Autopsy For Pilot in Kobe Bryant Helicopter Crash Shows No Drugs or Alcohol

The Los Angeles County coroner's office on Friday released an autopsy of the pilot from the helicopter crash that killed NBA legend Kobe Bryant, his daughter and seven other people on board a January 26 flight.

The autopsy revealed that the pilot, Ara Zobayan, did not have either drugs or alcohol in his system, per a report from the Associated Press.

Bryant was killed in a helicopter crash on the morning of January 26 near Los Angeles, California, on his way to a youth basketball game. Bryant's daughter, 13-year-old Gianna, was among the nine people on board who died. There were no survivors.

The autopsy reports for all victims say blunt trauma was the cause of death.

Bryant played 20 seasons for the Los Angeles Lakers, and was third on the league's all-time scoring list with 33,643 points before LeBron James broke that record the night before Bryant's sudden death.

After the fatal crash, the NBA, WNBA and entire sports world—including NFL players in the playoffs at the time—began paying tribute to Kobe and Gianna. The NBA All-Star Game dedicated its weekend to the basketball father and daughter, and the WNBA had a special selection for Gianna during its annual draft.

During a large memorial at the Staples Center in Los Angeles, Michael Jordan teared up as one of the many celebrities speaking at the memorial televised around the world.

Bryant won five NBA titles with the Lakers, two NBA Finals MVP honors, one regular-season MVP award (2008), and two Olympic gold medals playing for Team USA.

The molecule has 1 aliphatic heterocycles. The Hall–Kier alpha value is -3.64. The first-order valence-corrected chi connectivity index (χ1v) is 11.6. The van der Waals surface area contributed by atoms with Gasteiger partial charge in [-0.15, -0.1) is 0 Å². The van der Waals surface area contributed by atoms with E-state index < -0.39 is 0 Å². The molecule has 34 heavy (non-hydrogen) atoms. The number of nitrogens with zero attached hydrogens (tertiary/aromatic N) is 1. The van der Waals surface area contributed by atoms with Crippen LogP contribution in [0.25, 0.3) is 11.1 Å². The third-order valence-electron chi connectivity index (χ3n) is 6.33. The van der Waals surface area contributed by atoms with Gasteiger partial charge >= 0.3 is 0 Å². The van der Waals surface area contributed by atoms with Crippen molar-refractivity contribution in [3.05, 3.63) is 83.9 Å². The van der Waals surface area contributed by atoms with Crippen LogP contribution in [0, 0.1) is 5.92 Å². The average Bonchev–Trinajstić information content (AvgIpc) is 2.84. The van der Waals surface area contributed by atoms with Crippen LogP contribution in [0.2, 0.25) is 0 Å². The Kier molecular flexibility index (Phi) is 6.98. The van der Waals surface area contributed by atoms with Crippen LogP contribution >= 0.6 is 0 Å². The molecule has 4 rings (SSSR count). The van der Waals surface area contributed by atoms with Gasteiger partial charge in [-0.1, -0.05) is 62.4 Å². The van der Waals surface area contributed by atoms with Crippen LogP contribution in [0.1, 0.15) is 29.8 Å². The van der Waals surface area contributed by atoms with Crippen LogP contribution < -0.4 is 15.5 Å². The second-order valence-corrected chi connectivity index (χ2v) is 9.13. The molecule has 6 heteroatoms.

During the 2008 Beijing Summer Olympics, Kobe Bryant was the most-sought after American athlete for pictures, autographs and fist bumps. Even more than Michael Phelps, Usain Bolt, LeBron James, Dwyane Wade and Carmelo Anthony.

Kobe Bryant
Kobe Bryant hosts a Kobe A.D. event at MAMA Gallery on November 1, 2016 in Los Angeles, California. Photo by Allen Berezovsky/Getty Images

Bryant had a special bond with James, who looked up to Bryant and honored him even after breaking Bryant's all-time scoring mark.

Bryant hailed from Philadelphia and made the leap from high school to the NBA. James was the last to make a high school-to-NBA leap before the league changed its rules disallowing the jump. James said following Bryant's path has been a pure journey, and that breaking the record in Philadelphia was bittersweet.

"There's just too much. The story is just too much," James said after breaking Bryant's record. "The story doesn't make sense. Make a long story short, now I'm here in a Lakers uniform, in Philadelphia where he's from."